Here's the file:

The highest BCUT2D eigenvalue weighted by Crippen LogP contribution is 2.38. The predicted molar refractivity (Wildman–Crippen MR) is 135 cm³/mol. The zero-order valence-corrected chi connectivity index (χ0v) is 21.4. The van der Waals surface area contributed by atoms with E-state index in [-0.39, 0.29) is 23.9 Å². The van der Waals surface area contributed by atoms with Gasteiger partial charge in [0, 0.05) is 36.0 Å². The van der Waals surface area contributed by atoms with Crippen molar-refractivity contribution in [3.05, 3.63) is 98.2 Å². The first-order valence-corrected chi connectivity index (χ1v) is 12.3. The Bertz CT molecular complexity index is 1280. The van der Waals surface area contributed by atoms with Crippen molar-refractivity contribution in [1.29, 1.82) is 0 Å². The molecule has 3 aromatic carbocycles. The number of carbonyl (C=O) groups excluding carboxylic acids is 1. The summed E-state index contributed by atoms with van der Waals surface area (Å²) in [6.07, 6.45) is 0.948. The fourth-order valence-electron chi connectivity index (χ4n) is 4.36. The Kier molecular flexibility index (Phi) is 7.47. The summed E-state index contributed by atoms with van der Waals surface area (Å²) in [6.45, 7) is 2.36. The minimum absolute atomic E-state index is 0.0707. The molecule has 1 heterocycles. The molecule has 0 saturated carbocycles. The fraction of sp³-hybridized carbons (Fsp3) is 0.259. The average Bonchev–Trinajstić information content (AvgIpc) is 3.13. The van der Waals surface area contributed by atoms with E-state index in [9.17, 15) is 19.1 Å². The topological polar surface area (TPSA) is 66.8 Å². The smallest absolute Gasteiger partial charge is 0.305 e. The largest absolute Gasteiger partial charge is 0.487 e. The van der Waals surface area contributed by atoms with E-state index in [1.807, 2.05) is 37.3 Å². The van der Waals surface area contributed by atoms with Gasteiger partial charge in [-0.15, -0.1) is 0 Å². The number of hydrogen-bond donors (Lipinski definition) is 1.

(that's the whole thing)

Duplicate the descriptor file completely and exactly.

The highest BCUT2D eigenvalue weighted by Crippen LogP contribution is 2.38. The predicted molar refractivity (Wildman–Crippen MR) is 135 cm³/mol. The zero-order valence-corrected chi connectivity index (χ0v) is 21.4. The van der Waals surface area contributed by atoms with E-state index in [-0.39, 0.29) is 23.9 Å². The van der Waals surface area contributed by atoms with Gasteiger partial charge in [0, 0.05) is 36.0 Å². The van der Waals surface area contributed by atoms with Crippen molar-refractivity contribution in [3.05, 3.63) is 98.2 Å². The first-order valence-corrected chi connectivity index (χ1v) is 12.3. The Bertz CT molecular complexity index is 1280. The van der Waals surface area contributed by atoms with Crippen molar-refractivity contribution in [1.29, 1.82) is 0 Å². The molecule has 3 aromatic carbocycles. The number of carbonyl (C=O) groups excluding carboxylic acids is 1. The summed E-state index contributed by atoms with van der Waals surface area (Å²) in [6.07, 6.45) is 0.948. The fourth-order valence-electron chi connectivity index (χ4n) is 4.36. The Kier molecular flexibility index (Phi) is 7.47. The summed E-state index contributed by atoms with van der Waals surface area (Å²) in [6.45, 7) is 2.36. The minimum absolute atomic E-state index is 0.0707. The molecule has 1 heterocycles. The molecule has 0 saturated carbocycles. The fraction of sp³-hybridized carbons (Fsp3) is 0.259. The average Bonchev–Trinajstić information content (AvgIpc) is 3.13. The van der Waals surface area contributed by atoms with E-state index in [9.17, 15) is 19.1 Å². The topological polar surface area (TPSA) is 66.8 Å². The smallest absolute Gasteiger partial charge is 0.305 e. The largest absolute Gasteiger partial charge is 0.487 e. The van der Waals surface area contributed by atoms with E-state index in [1.807, 2.05) is 37.3 Å². The van der Waals surface area contributed by atoms with Gasteiger partial charge in [-0.15, -0.1) is 0 Å². The number of hydrogen-bond donors (Lipinski definition) is 1.